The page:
Philly Schools in Mad Dash for Cash From State, Feds

By hook or by crook, Philadelphia schools are searching for the money that will help them avoid the “doomsday” scenario of starting the fall school year without assistant principals, secretaries, and classroom aides. But it’s going to be a slog. NewsWorks reports that City Council plans to pass a cigarette tax — then wash its hands of the mess:

The Council plans to pass a tax of $2-per-pack of cigarettes, proposed by Mayor Michael Nutter, combined with enhanced revenue collection of about $28 million in back taxes.

Council President Darrell Clarke says that will add up to $74.4 million for the schools. City officials have done all they can do to help the schools, he said.

“We pretty much shot our load on those two measures,” he said.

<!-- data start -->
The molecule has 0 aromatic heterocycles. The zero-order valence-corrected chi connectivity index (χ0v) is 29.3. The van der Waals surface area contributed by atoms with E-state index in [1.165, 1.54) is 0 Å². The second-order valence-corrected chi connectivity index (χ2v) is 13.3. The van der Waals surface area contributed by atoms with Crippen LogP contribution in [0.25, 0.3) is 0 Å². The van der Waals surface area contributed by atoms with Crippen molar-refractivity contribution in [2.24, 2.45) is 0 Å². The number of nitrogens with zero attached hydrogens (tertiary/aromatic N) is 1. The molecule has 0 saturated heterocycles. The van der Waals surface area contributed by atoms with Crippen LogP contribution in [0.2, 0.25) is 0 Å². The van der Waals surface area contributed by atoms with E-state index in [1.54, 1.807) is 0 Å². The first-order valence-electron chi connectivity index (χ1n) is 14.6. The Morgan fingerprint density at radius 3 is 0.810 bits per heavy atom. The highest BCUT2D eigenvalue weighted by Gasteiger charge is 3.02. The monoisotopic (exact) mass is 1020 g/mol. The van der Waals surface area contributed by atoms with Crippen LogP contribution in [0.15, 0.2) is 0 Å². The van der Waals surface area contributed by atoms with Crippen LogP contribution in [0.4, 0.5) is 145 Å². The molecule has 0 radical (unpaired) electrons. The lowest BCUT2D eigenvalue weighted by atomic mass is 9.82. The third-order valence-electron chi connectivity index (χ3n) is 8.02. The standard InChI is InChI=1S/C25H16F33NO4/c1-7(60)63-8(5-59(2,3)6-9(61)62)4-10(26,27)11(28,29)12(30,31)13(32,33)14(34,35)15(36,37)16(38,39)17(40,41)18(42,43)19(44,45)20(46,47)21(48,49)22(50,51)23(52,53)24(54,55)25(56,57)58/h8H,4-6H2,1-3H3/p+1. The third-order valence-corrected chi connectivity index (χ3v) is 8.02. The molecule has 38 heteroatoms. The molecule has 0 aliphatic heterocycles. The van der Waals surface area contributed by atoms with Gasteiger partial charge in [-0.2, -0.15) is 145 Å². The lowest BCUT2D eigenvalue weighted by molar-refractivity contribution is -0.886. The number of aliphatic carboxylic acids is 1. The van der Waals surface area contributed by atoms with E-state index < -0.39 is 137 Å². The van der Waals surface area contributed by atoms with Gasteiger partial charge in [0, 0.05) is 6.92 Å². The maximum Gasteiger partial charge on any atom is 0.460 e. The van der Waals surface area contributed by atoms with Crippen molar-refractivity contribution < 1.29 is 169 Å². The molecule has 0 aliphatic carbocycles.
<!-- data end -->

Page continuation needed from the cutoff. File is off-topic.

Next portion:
The Daily News reports that a number of possibilities are available at the state level:

Gov. Corbett and state and city officials were moving closer to a deal that could send up to $100 million to the struggling district.

Sources cautioned, however, that securing a sum that high would be an uphill climb and that no plan had been finalized.

Discussions included potentially diverting a portion of the 1 percent increase to the sales tax the city enacted in 2009, increasing state charter-school reimbursements or finding other revenue streams, according to sources, who said a more realistic figure would be closer to $66 million.

And CBS says the feds may come through with a one-time stimulus:

A high-placed state legislative source says the discussions involve at least $120 million in Health and Human Service dollars that have been held back from Pennsylvania for a decade or longer by the feds, though the source cannot say why the money has been withheld or what is was originally earmarked for.

The source also doesn’t know anyone brimming with optimism about the outcome of the discussions. The feds would not only have to release the funds, but they would also have to agree to re-designate them for education.